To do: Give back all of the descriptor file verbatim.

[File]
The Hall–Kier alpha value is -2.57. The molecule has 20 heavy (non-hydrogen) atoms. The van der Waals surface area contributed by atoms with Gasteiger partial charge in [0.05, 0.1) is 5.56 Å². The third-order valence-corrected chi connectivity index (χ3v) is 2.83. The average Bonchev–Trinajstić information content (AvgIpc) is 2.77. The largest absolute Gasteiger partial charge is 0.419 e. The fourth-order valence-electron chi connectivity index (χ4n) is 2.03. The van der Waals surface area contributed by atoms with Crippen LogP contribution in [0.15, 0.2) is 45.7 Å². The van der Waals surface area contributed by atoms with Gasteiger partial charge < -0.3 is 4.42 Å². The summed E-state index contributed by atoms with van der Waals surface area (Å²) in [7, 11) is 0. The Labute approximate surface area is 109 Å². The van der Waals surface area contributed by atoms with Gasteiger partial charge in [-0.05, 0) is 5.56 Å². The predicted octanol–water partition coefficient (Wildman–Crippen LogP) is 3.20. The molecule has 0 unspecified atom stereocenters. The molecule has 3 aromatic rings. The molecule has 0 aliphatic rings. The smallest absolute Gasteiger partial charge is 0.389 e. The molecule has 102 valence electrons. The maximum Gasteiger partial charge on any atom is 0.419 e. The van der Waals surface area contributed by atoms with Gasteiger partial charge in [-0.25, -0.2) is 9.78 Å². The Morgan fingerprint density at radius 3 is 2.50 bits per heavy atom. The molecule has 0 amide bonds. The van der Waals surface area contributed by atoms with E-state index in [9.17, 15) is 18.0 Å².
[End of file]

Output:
The Hall–Kier alpha value is -2.57. The molecule has 20 heavy (non-hydrogen) atoms. The van der Waals surface area contributed by atoms with Gasteiger partial charge in [0.05, 0.1) is 5.56 Å². The third-order valence-corrected chi connectivity index (χ3v) is 2.83. The average Bonchev–Trinajstić information content (AvgIpc) is 2.77. The largest absolute Gasteiger partial charge is 0.419 e. The fourth-order valence-electron chi connectivity index (χ4n) is 2.03. The van der Waals surface area contributed by atoms with Crippen LogP contribution in [0.15, 0.2) is 45.7 Å². The van der Waals surface area contributed by atoms with Gasteiger partial charge < -0.3 is 4.42 Å². The summed E-state index contributed by atoms with van der Waals surface area (Å²) in [7, 11) is 0. The Labute approximate surface area is 109 Å². The van der Waals surface area contributed by atoms with Gasteiger partial charge in [-0.05, 0) is 5.56 Å². The predicted octanol–water partition coefficient (Wildman–Crippen LogP) is 3.20. The molecule has 0 unspecified atom stereocenters. The molecule has 3 aromatic rings. The molecule has 0 aliphatic rings. The smallest absolute Gasteiger partial charge is 0.389 e. The molecule has 102 valence electrons. The maximum Gasteiger partial charge on any atom is 0.419 e. The van der Waals surface area contributed by atoms with Gasteiger partial charge in [-0.25, -0.2) is 9.78 Å². The Morgan fingerprint density at radius 3 is 2.50 bits per heavy atom. The molecule has 0 amide bonds. The van der Waals surface area contributed by atoms with E-state index in [9.17, 15) is 18.0 Å².